I’m back home for a day or two from the north. Lots of interesting things but as I’m catching up on sleep before returning for another stint, I’ll just post one note. I was surveying all the riparian zones on our project (I get most of the work on foot as I’m the only one who enjoys it) when I traversed along this unnamed frozen lake. I did a bit of a double take when I realized there was a gorgeous rainbow halo on the ground in the snow!
It then occurred to me I have never seen a halo on the ground before. I took this picture with my iphone but of course the halo merely looks like a lens effect. It’s only an interesting picture if you understand that the halo exists in the world and not just the camera. Upon getting home yesterday, I looked up the phenomenon to discover it is very uncommon and could only find a handful of pictures of it. This is the more common 22 degree ground halo. There is an even rarer 42 degree halo as well.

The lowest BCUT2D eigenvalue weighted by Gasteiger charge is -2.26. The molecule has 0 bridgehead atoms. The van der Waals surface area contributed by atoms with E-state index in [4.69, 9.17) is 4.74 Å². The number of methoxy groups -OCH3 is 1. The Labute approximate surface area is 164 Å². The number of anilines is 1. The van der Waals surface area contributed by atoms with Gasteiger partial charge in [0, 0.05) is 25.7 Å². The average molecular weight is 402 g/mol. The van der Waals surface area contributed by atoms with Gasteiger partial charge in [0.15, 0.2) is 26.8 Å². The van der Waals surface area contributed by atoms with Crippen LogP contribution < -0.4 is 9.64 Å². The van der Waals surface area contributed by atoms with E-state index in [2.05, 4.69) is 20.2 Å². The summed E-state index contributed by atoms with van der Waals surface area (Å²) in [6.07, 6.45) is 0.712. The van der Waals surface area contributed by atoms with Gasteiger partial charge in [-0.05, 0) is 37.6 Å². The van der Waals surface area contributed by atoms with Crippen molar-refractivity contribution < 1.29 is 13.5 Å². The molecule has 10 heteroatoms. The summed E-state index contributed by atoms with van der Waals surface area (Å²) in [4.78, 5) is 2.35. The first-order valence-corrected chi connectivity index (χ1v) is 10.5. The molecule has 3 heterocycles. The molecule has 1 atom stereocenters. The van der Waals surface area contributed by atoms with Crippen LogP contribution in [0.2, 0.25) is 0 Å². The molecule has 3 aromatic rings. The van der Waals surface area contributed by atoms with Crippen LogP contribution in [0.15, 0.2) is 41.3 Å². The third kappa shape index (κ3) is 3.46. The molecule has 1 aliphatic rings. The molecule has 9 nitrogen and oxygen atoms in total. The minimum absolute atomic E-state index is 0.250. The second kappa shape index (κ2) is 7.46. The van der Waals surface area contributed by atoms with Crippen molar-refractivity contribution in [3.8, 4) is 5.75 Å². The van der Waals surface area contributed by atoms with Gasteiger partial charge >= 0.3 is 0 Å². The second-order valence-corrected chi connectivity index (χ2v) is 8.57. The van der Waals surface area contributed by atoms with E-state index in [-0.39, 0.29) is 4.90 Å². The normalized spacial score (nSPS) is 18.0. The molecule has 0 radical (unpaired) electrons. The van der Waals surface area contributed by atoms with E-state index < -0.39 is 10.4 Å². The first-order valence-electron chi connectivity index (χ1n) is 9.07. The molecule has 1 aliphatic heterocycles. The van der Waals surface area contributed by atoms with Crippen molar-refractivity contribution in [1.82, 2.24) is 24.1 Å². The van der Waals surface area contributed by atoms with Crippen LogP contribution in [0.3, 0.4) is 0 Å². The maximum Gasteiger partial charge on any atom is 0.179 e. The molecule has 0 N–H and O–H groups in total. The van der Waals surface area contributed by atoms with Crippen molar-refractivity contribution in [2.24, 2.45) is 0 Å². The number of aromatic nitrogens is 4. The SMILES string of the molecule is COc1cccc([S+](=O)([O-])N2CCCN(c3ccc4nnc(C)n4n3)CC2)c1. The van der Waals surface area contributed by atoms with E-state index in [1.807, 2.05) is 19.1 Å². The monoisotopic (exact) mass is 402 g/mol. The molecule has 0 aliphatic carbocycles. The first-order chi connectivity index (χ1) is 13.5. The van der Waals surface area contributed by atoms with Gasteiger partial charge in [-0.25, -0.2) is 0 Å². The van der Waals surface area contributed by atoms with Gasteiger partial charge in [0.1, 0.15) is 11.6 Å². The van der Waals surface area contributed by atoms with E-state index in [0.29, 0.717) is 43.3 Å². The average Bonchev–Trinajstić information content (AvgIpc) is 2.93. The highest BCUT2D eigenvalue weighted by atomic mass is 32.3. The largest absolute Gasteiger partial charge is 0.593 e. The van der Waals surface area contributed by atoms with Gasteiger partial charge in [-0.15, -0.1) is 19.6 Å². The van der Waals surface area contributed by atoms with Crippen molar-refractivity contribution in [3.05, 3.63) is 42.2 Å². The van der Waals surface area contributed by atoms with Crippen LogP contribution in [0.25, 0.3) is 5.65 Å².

Above: 22 degree ground halo taken 11am, Jan 18, 2015 @ lat. 55N
To create this halo, ice crystals need to form and settle in a very precise way. As I’m always saying, there’s always something new and astounding in the bush if you spend enough time out in it.